| Serial |

Trust Fund: Chapter 23

Uch! Weren’t urgent summonses supposed to be things of the past, now that they were independents?



there anything more fun than being on the outs with your in-laws and then having your daughter take up a hobby that they detest?

Asking for a friend.

Libby sent the message to Akiva, smirking.

The phone pinged. Yes. Having brunch with them, while they speak constantly about said detestation.

Immediately, she texted back. You win! Better you than me.

Rolling eye emoji. Nice try, wife, they asked that you join for dessert.

Uch! Weren’t urgent summonses supposed to be things of the past, now that they were independents?

But Rav Richter had reiterated that anything that could cause a lack of shalom should be avoided at all costs.

She couldn’t really put cozy slippers and sipping coffee on the couch above shalom, could she?

Hmm, could she?

She shook her head resolutely. No, no, she could not.

“…andit’s just so uncouth. She’s such a lovely girl. If she’s musically inclined, we have Mrs. Ivanov. She taught all the children piano.”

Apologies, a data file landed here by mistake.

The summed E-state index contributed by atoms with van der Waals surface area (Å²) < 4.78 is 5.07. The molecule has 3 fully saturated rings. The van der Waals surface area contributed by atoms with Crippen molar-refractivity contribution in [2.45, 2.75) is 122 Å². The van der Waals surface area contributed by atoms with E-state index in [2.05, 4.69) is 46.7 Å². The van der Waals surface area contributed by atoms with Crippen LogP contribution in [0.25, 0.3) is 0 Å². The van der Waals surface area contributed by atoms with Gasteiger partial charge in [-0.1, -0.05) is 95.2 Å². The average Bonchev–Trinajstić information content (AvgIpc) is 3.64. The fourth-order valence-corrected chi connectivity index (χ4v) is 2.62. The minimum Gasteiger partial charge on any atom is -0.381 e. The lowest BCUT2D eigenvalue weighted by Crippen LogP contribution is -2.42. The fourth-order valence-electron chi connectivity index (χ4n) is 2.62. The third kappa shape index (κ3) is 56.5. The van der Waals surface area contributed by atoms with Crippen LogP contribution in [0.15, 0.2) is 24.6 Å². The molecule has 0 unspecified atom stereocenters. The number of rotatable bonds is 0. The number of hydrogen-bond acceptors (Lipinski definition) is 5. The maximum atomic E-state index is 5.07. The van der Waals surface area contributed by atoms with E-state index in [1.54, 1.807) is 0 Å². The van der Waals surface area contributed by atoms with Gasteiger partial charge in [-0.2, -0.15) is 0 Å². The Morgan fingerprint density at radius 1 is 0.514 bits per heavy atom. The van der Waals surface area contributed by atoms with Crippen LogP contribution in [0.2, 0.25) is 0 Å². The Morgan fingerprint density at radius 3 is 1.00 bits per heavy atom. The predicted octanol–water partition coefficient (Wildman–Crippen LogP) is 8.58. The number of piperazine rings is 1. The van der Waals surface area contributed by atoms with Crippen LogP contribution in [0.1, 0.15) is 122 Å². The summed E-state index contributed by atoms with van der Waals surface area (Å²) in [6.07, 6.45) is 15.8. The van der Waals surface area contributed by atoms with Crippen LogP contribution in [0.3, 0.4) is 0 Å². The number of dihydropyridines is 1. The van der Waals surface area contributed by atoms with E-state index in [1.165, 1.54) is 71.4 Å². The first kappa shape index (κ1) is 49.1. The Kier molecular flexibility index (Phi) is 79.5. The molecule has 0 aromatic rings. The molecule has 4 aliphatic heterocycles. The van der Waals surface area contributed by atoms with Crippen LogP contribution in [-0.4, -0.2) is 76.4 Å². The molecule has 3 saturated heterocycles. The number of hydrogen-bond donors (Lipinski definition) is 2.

“Trudy from the office’s son is a virtuoso, I’m sure he knows someone who can teach her violin.”

Akiva dug into his yogurt parfait so forcefully his spoon went flying; globs of yogurt splattered all along the table.

Thank you, Daddy, Mom.”

Libby gave him a look; he toned down the sarcasm. “Deena likes drums. Not violin, not piano, not the tambourine. Drums. And we are parents who support her and want her to succeed at what excites and inspires her.

“And did we tell you that she’s now playing in a heimish band? They call themselves Chrein.”

And then he stuck a large spoonful of yogurt in his mouth to prevent himself from saying another word.

Libby looked across the table. Dassi was back.

Ma sniffed about letting go while on vacation; the only thing that looked different about Dassi was the weight she’d put on.

Libby glanced at Menashe; he was guffawing at something on his phone, absently squirting syrup over his waffles as he scrolled.